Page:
The San Marcos National Fish Hatchery and Technology Center maintains refugium for four federally-endangered and two threatened species: Texas wild rice, Texas blind salamanders, fountain darters, Comal Springs riffle beetles, San Marcos salamanders and the Devils River minnow.
The Texas Blind Salamander is an endangered species found only in the Edwards Aquifer underneath and near the City of San Marcos, Texas. This amphibian is only found above ground when flowing water from the springs push it to the surface.
Very little is known about this species’ reproduction because its underground habitat makes studying this species difficult.. Juveniles have been collected throughout the year so there appears to be no “set” breeding season (photo of eggs, below).
Texas Blind Salamander
The Texas blind salamander is a sightless, cave-dwelling salamander that reaches a mature length of about 13 centimeters (5 inches). It is a slender, frail-legged amphibian, white or pinkish in color with translucent skin. The head and snout are are flattened. In dark, subterranean habitat where this amphibian essentially is the top predator, sight is unimportant -- Its eyes are small and completely hidden beneath the skin. Salamanders spend their entire life in complete darkness.
About a decade after the Texas blind salamander was placed on the federal endangered species list in 1967, Glenn Longley, director of the Edwards Aquifer Research and Data Center at Texas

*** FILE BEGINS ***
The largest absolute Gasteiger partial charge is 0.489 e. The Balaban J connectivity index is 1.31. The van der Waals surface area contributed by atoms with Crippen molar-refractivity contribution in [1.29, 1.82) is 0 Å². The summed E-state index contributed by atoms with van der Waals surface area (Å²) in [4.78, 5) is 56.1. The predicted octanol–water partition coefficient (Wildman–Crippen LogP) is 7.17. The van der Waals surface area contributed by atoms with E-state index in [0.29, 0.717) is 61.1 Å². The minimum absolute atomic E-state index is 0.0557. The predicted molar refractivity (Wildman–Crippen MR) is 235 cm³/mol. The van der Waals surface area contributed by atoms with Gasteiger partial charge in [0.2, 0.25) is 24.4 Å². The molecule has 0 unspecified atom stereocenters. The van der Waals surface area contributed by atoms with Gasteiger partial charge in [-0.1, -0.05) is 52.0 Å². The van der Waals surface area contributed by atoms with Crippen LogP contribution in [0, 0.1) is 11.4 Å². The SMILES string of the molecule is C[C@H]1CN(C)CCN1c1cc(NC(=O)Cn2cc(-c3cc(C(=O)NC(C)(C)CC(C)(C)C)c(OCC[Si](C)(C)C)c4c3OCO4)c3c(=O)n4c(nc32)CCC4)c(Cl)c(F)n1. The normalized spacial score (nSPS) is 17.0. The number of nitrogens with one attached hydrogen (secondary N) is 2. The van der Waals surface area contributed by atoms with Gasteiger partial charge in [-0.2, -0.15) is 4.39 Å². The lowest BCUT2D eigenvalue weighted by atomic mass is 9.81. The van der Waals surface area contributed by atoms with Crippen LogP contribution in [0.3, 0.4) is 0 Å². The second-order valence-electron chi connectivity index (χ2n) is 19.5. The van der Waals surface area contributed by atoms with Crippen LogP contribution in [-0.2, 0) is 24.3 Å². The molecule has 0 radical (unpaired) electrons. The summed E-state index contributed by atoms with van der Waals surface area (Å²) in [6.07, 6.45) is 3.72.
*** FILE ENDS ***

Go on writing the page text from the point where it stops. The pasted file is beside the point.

State University got a government permit to collect the salamanders. He put a net over the end of the 2-foot-diameter pipe to catch them.
He collected and handed over hundreds of the 5-inch-long salamanders to the U.S. Fish and Wildlife Service for a captive breeding program at the nearby San Marcos National Fish Hatchery.
Why is it endangered?
The Texas Blind Salamander lives in a very unique habitat – subterranean waters known as the Edwards Aquifer. This aquifer has the greatest species diversity of any known aquifer system – over 40 species, most of them are as endangered as the salamander. Because this habitat is so unique, there are many reasons it is vulnerable to destruction.
What is the U.S. Fish and Wildlife Service doing about it?
Biologists study this salamander to determine its life history and ecological requirements. This research is essential to finding out ways to protect their populations in the wild and someday have them removed from the Endangered Species List.
The U.S. Fish and Wildlife Service has developed a refugium population of Texas blind salamanders.
A refugium is critical to the future of this salamander in the event a natural or human-caused incident destroys their natural habitat.
Threats to Survival
1. Clear, clean water is an essential component of this habitat. As the human population increases in the area, more water is needed for drinking and other uses. More people also means more impervious surface, which diverts rainwater that would normally recharge the aquifer.
2. As water becomes more scarce, natural events, such as droughts, become more serious. Historically, severe droughts caused the Comal Springs to stop flowing for 5 months in 1956. Water is becoming more and more limited as demand for clean water grows in the area.
3. Threats to water quality include hazardous materials spills, increased sewage discharge, and increased use of fertilizers and pesticides as development continues in nearby cities.
For additional information, contact:
San Marcos National Fish Hatchery & Technology Center
500 East McCarty Lane
San Marcos, Texas 78666